A group of House Democrats introduced a resolution to amend the Constitution to abolish the Electoral College and institute a direct national popular vote for president and vice president.
“Proposing an amendment to the Constitution of the United States to abolish the electoral college and to provide for the direct election of the President and Vice President of the United States,” reads the text of House Joint Resolution 14.
The effort, led by Rep. Steve Cohen, a Democrat from Tennessee, claims that the “development of mass media and the internet has made information about Presidential candidates easily accessible to United States citizens across the country and around the world.”
In a statement explaining the move, Cohen called the Electoral College an “archaic institution” that “has twice awarded the presidency to a candidate who did not win the popular vote” in the last 20 years.
“Americans expect and deserve the winner of the popular vote to win office,” Cohen’s statement continued. “More than a century ago, we amended our Constitution to provide for the direct election of U.S. Senators. It is past time to directly elect our President and Vice President.”
Cohen also cited the siege of the U.S. Capitol last week, arguing that “efforts can be made to manipulate the Electoral College vote using falsehoods and shenanigans by ambitious politicians.”
“It was during the largely ceremonial certification of the Electoral College vote that a mob invaded the U.S. Capitol on Wednesday at the urging of a president who had lost the popular vote by more than seven million votes,” Cohen continued.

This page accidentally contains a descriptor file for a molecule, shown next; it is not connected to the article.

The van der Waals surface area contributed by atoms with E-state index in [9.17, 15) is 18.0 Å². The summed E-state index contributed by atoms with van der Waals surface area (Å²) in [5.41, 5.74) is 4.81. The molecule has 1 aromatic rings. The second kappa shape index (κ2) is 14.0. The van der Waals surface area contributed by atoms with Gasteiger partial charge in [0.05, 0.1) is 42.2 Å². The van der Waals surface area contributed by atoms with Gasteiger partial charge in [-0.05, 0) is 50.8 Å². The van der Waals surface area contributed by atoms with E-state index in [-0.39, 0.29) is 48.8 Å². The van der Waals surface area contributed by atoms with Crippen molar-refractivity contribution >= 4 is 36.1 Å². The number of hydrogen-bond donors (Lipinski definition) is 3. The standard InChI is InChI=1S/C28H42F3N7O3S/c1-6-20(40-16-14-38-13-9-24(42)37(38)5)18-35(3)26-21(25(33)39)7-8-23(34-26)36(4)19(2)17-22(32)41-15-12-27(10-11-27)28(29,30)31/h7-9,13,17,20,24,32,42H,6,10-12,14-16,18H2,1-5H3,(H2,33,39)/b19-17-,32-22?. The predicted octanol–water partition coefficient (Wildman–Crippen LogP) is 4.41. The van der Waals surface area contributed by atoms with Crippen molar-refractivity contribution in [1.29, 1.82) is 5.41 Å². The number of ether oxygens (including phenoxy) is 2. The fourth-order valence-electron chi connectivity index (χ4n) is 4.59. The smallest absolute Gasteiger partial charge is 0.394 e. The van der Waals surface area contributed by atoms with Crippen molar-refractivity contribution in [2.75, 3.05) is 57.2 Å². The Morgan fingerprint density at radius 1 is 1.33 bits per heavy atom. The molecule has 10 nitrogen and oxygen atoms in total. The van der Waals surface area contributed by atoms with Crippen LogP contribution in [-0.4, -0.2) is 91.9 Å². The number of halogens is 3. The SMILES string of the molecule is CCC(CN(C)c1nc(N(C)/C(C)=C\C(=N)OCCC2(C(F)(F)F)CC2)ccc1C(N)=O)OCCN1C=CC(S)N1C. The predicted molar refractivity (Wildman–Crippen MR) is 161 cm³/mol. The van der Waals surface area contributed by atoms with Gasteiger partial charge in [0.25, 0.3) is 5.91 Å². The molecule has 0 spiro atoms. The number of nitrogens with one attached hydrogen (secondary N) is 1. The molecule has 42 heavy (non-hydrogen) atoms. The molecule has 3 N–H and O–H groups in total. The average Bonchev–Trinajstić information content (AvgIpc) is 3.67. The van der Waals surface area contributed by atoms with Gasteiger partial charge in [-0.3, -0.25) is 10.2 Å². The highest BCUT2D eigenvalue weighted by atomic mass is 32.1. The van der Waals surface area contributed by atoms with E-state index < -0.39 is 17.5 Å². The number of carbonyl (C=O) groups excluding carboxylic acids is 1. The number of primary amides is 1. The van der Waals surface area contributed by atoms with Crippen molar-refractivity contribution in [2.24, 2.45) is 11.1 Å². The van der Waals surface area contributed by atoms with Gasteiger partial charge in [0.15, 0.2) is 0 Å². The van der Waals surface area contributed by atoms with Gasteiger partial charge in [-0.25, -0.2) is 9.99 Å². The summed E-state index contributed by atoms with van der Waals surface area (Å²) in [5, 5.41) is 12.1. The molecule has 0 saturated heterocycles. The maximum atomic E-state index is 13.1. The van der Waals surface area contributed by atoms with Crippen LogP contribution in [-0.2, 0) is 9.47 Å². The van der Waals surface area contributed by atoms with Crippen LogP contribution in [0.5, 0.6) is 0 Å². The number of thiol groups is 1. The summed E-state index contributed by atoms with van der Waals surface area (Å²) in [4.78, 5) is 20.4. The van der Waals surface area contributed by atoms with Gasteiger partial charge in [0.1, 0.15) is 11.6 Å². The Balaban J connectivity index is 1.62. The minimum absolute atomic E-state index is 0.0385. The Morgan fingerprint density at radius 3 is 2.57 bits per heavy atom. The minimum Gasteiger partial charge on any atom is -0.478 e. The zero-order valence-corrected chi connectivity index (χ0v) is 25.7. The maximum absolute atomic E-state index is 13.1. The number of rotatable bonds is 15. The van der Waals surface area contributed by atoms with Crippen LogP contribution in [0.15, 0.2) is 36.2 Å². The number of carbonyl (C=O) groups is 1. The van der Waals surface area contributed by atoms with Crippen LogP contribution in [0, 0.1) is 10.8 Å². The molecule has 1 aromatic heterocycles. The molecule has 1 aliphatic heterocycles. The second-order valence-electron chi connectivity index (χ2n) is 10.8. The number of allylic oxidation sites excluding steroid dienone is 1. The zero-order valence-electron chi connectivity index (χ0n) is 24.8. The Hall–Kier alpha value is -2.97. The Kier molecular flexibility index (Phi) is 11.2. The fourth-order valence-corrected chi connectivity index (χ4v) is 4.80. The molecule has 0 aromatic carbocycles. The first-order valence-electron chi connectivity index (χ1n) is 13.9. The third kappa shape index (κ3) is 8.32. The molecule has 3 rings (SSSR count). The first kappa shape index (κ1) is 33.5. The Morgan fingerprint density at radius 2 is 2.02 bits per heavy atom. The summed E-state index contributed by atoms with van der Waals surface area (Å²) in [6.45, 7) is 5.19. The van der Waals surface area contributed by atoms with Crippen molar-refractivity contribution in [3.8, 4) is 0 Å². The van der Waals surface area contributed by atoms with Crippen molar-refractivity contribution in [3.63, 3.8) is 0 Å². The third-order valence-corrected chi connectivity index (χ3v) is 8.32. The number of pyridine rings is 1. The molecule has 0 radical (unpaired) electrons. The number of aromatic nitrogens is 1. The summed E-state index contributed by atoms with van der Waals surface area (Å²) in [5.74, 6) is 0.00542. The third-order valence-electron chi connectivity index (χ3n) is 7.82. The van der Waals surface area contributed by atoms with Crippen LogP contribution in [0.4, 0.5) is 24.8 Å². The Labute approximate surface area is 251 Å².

The text of the resolution invokes Thomas Jefferson, who said that he is “not an advocate for frequent changes in laws and constitution, but laws and institutions must go hand in hand with the progress of the human mind.”
The resolution also points out that the Constitution has been amended multiple times to “expand the opportunity for citizens to directly elect their elected leads,” specifically pointing to the 15th Amendment, which guaranteed the right to vote regardless of race; the 19th Amendment, which guaranteed the right to vote regardless of gender; and the 26th Amendment, which guaranteed the right to vote to all citizens over 18 years of age.
The effort comes four years after President Trump won the 2016 election despite losing the national popular vote, which led many Democrats to renew a push to abolish the Electoral College.
Outside of amending the Constitution, the National Popular Vote Interstate Compact is an agreement between a group of states that seeks to circumvent the Electoral College by awarding their electors to the winner of the national popular vote if the compact can reach the necessary 270 votes to win the presidential election. The compact currently has the commitment of 16 jurisdictions, comprising 196 of the 270 votes necessary to trigger the agreement.
But Cohen is seeking to do away with the Electoral College through the traditional amendment process, arguing that it is “past time” to institute a popular vote.
“The President should always be elected by the people, not the politicians, and the Electoral College allows politicians to make the ultimate decision,” Cohen said. “It is well past time to do away with this anachronistic institution and guarantee a fair and accurate vote for President.”
Cohen’s office did not immediately respond to a Washington Examiner request for comment.